Vertical integration is about controlling multiple parts of the value chain. A value chain can be defined as ‘… a string of collaborating players, who work together to satisfy market demands for specific products or services …’
So, who are the collaborating players in financial services?
- Distributors (e.g. financial advisers);
- Advice technology firms (e.g. robo-advisers);
- Discretionary Management firms;
- Asset Management firms;
- Authorised Corporate Directors;
With so many collaborating players, vertical integration can take many forms. For example, a discretionary manager having its own distribution / advice capability. Or a robo-advice/technology firm being owned by the same group giving the advice.
We have noticed an increasing trend towards vertically integrated models. We wonder whether the FCA will focus on these at some point.
Better outcomes for the client?
From various publications over the past year or so, it is apparent that the FCA has been increasingly focused on Value for Money (VFM). The FCA has made it quite clear that a key element of the impending RDR & FAMR review this year will be Value for Money (VFM).
The FCA’s Asset Management Study looked at VFM and noted price clustering – where the OCF of many funds were all in a narrow range. The FCA’s Platform Study also touched on the value chain. So, is vertical integration the answer?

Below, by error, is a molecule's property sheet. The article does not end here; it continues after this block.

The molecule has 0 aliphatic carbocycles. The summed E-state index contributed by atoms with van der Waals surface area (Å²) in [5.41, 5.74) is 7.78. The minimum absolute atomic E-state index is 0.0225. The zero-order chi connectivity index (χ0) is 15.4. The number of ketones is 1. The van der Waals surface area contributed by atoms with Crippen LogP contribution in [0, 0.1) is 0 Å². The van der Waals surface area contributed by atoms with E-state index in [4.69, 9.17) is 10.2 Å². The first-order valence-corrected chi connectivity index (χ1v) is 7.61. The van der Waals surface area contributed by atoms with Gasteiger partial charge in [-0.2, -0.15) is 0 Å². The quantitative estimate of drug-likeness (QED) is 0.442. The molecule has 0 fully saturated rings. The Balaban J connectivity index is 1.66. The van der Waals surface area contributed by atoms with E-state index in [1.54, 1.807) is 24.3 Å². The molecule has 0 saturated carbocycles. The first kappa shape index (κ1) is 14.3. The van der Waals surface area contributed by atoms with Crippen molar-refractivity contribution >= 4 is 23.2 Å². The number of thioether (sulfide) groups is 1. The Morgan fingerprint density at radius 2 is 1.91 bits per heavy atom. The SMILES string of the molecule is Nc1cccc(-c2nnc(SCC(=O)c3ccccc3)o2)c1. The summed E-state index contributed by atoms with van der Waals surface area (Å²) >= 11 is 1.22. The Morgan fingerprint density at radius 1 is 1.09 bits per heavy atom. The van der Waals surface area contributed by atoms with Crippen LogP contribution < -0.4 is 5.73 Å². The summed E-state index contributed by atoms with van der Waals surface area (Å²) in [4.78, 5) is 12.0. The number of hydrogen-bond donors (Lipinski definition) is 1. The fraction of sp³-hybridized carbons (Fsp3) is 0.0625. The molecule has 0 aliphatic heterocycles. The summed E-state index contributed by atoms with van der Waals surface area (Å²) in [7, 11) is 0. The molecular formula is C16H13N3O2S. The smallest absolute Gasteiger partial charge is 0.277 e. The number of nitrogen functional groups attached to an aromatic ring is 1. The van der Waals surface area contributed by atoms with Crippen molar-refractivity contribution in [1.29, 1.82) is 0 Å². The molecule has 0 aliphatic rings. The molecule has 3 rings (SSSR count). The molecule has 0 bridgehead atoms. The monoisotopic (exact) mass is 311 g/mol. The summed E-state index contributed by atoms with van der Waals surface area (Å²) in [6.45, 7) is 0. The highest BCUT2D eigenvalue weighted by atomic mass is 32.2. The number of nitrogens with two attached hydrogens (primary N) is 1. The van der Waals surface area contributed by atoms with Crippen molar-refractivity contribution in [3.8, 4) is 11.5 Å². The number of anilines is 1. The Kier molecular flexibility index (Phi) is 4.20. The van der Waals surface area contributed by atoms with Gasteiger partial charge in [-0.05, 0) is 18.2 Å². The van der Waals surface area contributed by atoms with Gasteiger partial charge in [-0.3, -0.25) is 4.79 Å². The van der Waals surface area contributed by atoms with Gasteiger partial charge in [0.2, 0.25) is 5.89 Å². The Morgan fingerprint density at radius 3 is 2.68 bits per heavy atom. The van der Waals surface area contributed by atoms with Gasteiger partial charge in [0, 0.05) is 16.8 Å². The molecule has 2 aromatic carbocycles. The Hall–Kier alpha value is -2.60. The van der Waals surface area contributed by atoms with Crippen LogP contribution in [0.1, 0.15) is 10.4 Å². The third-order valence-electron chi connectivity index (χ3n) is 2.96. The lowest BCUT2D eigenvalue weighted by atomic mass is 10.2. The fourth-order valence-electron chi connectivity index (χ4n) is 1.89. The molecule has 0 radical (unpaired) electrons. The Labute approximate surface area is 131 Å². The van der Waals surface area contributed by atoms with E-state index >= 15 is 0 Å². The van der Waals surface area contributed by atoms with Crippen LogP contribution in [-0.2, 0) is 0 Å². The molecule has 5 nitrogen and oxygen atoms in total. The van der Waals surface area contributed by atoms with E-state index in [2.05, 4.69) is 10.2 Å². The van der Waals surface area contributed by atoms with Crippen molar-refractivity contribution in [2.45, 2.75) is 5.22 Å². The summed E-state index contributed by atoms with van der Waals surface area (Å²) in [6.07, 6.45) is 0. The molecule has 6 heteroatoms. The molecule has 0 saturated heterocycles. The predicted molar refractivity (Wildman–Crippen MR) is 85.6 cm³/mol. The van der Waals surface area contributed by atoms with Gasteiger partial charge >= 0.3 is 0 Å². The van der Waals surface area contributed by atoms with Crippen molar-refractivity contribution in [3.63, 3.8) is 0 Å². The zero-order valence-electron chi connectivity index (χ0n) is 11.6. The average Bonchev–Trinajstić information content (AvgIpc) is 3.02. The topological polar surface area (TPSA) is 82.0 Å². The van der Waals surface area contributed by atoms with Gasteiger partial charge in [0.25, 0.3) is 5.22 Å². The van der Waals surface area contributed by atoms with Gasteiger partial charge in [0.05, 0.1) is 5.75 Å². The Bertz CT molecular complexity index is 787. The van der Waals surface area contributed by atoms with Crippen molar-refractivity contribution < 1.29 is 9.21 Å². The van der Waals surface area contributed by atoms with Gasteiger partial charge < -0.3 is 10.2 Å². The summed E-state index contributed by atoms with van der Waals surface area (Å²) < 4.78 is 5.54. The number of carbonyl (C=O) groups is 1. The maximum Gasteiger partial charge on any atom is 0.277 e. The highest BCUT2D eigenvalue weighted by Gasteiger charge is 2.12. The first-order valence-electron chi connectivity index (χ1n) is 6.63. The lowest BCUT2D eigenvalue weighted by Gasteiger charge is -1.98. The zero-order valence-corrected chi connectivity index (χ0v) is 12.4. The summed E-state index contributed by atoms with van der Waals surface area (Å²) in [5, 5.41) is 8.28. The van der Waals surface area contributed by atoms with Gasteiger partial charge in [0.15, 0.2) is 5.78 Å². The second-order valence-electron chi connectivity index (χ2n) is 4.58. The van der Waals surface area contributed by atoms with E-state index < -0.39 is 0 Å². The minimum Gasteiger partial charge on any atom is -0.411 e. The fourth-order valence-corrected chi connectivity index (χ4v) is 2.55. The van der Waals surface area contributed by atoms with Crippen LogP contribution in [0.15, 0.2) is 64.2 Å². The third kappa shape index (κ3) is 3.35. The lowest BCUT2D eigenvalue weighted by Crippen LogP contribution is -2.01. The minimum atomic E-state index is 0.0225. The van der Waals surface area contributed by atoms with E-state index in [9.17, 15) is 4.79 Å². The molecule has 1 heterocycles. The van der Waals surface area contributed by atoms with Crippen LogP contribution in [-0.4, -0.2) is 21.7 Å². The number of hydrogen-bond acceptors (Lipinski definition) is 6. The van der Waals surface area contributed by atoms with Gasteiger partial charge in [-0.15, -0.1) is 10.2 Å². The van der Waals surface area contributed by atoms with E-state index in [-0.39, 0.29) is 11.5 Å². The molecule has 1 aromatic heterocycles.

The premise behind vertical integration is that it reduces costs, as slicker, more efficient processes are possible due to the interconnectedness of each part of the value chain with the others. It will be interesting to see if the FCA finds that the reduction in costs due to slicker process is passed on to clients … or not, and whether clients are aware of the benefits and risks that vertically integrated models present.
Conflicts of interest?
There are undoubtedly potential and actual conflicts of interest in vertically integrated models, including but not limited to:
- Advisers selecting their own ‘in house’ investments over others to the detriment of the client;
- Firms’ advice charges being reduced to make investment in ‘in house’ products appear more attractive than others;
- Firms using ‘in house’ investments in their model portfolios to boost firm / group profitability at the expense of the client;
- Remuneration & sales incentives that drive behaviours that could lead to bad customer outcomes.
Consolidation is also increasingly prevalent in the market and there are risks of conflicts of interest in this space too. For example, paying greater multiples for firms / clients that are invested in the group’s / firm’s in-house products or invested on their platform, or both.
Finally, we know that the FCA also intends to look at how well firms are implementing product governance rules this year. From a distributor’s perspective, these rules force firms to look at the client proposition on offer and to clearly understand how it drives good value for money for the client. For example, for each of a firm’s client segments …
- What should the ongoing service regime look like?
- What should that review look like?
- What are the costs associated with delivering that ongoing advice?
- Where a platform is used, why is it used?
- How is the use of a platform driving good outcomes for the client?